Cristóbal Thompson
Executive Director
AMIIF
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View from the Top

Increasing Access Through New Financial Models

Wed, 09/05/2018 - 18:33

Q: What new alliances is AMIIF developing to promote access to innovative medicines in Mexico?

A: The association has done significant work in creating alliances with other business groups in the country while also joining business councils like COPARMEX and CONCAMIN. In December 2017, AMIIF signed an agreement with the Government of Queretaro that will address access to market.

This agreement has three goals. The first is the generation of data on the impact of health on productivity and competitiveness in the state, following the line of work we did in the Automotive Cluster of Guanajuato. The second is to foster R&D and clinical research investment in the state. To achieve this, Queretaro is now analyzing its capabilities in terms of researchers and research units. The third is to generate innovative access models so public institutions can increase the services they provide.

The agreement with the Government of Queretaro came after many meetings to understand the state’s vision for the industry. Once the objectives were established, we formed a working group to determine how to measure the state’s productivity. We have also signed similar agreements with the Autonomous University of Nuevo Leon (UANL) and in 2018 we hope to incorporate one or two more states through similar agreements. We are looking for states that are willing to prioritize healthcare and bet on clinical research, innovative payment models and competitiveness. So far, Morelos and the State of Mexico have contacted us.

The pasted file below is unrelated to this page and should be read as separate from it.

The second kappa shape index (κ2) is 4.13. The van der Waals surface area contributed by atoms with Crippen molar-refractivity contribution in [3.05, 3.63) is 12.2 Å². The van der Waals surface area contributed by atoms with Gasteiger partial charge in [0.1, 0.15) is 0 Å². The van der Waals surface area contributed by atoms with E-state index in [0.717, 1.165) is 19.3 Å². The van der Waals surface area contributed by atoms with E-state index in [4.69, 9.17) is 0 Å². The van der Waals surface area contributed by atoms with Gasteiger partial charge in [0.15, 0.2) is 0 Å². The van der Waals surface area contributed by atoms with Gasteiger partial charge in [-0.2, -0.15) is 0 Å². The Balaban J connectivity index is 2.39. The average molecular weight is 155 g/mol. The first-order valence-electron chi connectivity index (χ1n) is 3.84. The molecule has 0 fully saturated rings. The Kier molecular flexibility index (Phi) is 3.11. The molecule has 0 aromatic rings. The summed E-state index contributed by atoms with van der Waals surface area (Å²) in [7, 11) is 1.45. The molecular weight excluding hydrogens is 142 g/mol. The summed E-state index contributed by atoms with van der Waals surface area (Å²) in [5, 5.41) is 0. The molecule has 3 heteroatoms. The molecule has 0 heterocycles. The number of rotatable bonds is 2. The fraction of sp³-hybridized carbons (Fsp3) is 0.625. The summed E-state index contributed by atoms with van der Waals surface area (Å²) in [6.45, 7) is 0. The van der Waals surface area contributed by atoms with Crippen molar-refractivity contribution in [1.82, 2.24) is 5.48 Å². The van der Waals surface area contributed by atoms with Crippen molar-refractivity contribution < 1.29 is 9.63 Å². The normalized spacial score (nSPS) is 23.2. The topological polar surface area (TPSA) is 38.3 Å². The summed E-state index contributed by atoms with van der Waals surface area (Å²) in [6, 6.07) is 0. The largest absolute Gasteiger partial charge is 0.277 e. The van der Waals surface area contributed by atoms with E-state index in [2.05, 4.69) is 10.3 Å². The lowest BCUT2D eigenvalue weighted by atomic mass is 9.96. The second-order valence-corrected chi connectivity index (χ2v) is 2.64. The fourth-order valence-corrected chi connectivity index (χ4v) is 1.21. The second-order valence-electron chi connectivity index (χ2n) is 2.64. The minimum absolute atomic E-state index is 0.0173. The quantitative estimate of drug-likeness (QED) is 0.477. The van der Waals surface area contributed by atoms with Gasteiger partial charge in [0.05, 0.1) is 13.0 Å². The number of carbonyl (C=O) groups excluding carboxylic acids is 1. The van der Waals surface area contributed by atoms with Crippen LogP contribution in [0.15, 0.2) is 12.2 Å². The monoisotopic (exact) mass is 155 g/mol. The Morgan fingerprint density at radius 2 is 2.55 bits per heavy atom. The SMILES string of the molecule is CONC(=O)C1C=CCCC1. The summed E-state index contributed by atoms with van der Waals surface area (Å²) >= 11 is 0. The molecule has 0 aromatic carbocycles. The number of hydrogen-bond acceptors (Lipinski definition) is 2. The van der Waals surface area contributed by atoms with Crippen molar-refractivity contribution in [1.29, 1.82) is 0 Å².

Q: What are the main areas of opportunity when introducing these models into the public sector?

A: Within AMIIF, we noticed that access to innovation remains below 10 percent. Innovative medicines have many positive benefits, but patients must have access. We are promoting a new payment model wherein institutions would pay for positive results instead of units, which would require the monitoring of the patient’s condition throughout treatment and an accurate diagnosis of the outcome 

IMSS has been extremely welcoming and the institute is greatly interested in incorporating these new models. Once this agreement is finalized, we will document it and try to implement it in other public institutions. Some years ago, the industry was completely unwilling to discuss new payment models, but it is increasingly welcoming these as a strategy to address the lack of access to medications. Now that the industry is willing to adopt these models, the challenge will be properly monitoring patients to measure the results.

Q: What role will technology play in measuring the outcomes?